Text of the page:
BMW F800 engine balancer

BMW_F800_balance_5By Kevin Ash


Pictures: BMW Press





Smaller manufacturers such as BMW don’t come up with new engines as often as the Japanese Big Four, but when they do there’s often a feast of technical innovations to feed on. Sure enough, the F800 motor offers some rich pickings for tech-heads, in particular its innovative counterbalance system. This is the mechanism it uses to kill the devastating vibration you’d normally expect from a relatively high revving, big capacity parallel twin.

 BMW_F800_balance_5Click on image for galleryParallel twins offer plenty of advantages to engine designers, in particular their very compact design and the fact both cylinders share camshafts and their drives. Arranging the intake and airbox is very straightforward too. This makes them cheaper and much easier to package within a motorcycle chassis than V-twins, and they also have a highly centralised mass which helps handling, but their big disadvantage is vibration.

The conventional solution is to use rotating balance shafts, or as they’re correctly known, Lanchester shafts, after Dr Frederick Lanchester who invented them in the early part of the last century. But these are quite costly – often two are needed, driven from the crank to rotate in opposite directions, and they sap significant power. More pragmatically, the patent was obtained by Mitsubishi in 1976 and most designs require licence payments.

So the F800 instead uses a third ‘slave’ conrod to drive a bobweight positioned beneath the engine. One end of the conrod attaches to a crankpin in the centre of the crank, 180 degrees away from the two cylinder crankpins. The other end is connected to a horizontal arm which pivots on a point behind the gearbox, and the bobweight is on the end of this arm close to the conrod connection. As a result, the bobweight moves up when the pistons move down, and vice versa, balancing them throughout the engine’s cycle.

BMW_F800_balance_1In fact although the pistons’ movement is perfectly linear up and down the bores, the bobweight’s movement isn’t. BMW has used a long locating arm which means it’s nearly so, but in fact the weight moves through a large-radius arc. Some of this counterbalances the oscillating forces of the conrods, but in practice it means the engine can’t be perfectly smooth. Even so, it brings vibration down to acceptable levels despite the motor being a fully stressed frame component allowing every vibe and tingle to get through to the rider. This system uses less power than Lanchester shafts too.

The system is similar to that used by Ducati on its Supermono race bike, but because the conrod-driven bobweight on the Supermono is at 90 degrees to the single cylinder (so the engine mimics a 90-degree V-twin), and the F800’s is opposite the cylinders, BMW says no patents are infringed. Yamaha’s T-Max parallel twin also uses a slave conrod opposite the cylinders, but this drives a dummy counterbalancing piston, so that’s different too. Even so, BMW is not the first with this idea, and I know of at least one other engine manufacturer which is studying the F800 system very closely with a lawyer peering over its shoulder…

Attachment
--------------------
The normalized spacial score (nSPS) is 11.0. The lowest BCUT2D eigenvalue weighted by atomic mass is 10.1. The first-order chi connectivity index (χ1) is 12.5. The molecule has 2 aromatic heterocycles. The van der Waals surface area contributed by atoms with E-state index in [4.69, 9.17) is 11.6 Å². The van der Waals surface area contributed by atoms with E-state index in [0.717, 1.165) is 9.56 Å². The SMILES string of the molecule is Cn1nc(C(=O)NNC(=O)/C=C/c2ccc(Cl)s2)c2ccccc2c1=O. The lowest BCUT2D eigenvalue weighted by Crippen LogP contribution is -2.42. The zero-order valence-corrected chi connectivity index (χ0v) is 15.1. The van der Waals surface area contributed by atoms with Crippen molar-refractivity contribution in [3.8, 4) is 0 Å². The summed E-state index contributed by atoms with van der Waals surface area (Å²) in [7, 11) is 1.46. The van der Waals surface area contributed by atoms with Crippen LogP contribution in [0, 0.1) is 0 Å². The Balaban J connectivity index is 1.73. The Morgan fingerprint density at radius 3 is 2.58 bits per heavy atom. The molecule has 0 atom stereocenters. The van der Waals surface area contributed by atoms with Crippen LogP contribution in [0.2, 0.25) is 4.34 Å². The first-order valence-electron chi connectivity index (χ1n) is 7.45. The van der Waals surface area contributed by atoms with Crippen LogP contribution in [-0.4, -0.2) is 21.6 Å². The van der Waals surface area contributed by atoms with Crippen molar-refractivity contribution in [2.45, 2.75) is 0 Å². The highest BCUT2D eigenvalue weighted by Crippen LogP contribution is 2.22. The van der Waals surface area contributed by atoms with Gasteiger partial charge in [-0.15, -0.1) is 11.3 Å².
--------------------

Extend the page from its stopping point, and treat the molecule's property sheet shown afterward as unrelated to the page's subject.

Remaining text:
* BMW F800 GS test
* BMW F650 GS test


shuggiemac
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Joined: 23/11/2008

Damn, I was reading through the article thinking to myself - hang on Ducati did this on the Supermono a few years back - and feeling all smug with myself and then you had to go and mention it too!

Remember the old Norton isolastic engine mounts? I suppose a modern version of that would be out of the question if the engine is a fully stressed frame member. It is interesting that after all this time we are still searching for something to balance out the parallel twin. It has been around for such a long time.

kevash
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Ducati were very interested in the BMW system when it came out to see if it infringed on their own patents... I've not heard anything since so I guess not, but it must have been close. Either that or an agreement was reached quietly.
There is a version of the Isolastics... Buell's Uniplanar mounting. Buell's is more sophisticated but essentially the same as it lets the engine vibrate in one plane but keeps it aligned so there aren't any final drive issues. But you're right, you can't use an engine mounted this way as a frame component, so the frame itself has to be a lot heavier.
Parallel twins are essentially very vibey but designers still like them because they're so compact and relatively cheap to build too.

nikos
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Why do you still need the crankshaft counter weights?

pittsy
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Just a stab this....   Is it because the pistons only ever move up and down, whereas the crank counterweights rotate? So the crank counterweights, although they help an amount towards cancelling the pistons at tdc and bdc, will perfectly cancel the big end bearing mass (crank pin, large end of conrod, bolts etc) at all times. If that's right then the slave bobweight will need to cancel a high percentage of both pistons and little ends.

Interestingly, by adding the slave conrod, have we not added more parts which themselves will need cancelling out?

pittsy
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What effect does this arrangement have on inertial torque? As opposed to the lanchester shaft design, which doesn't have any effect, except perhaps as indirect flywheel mass?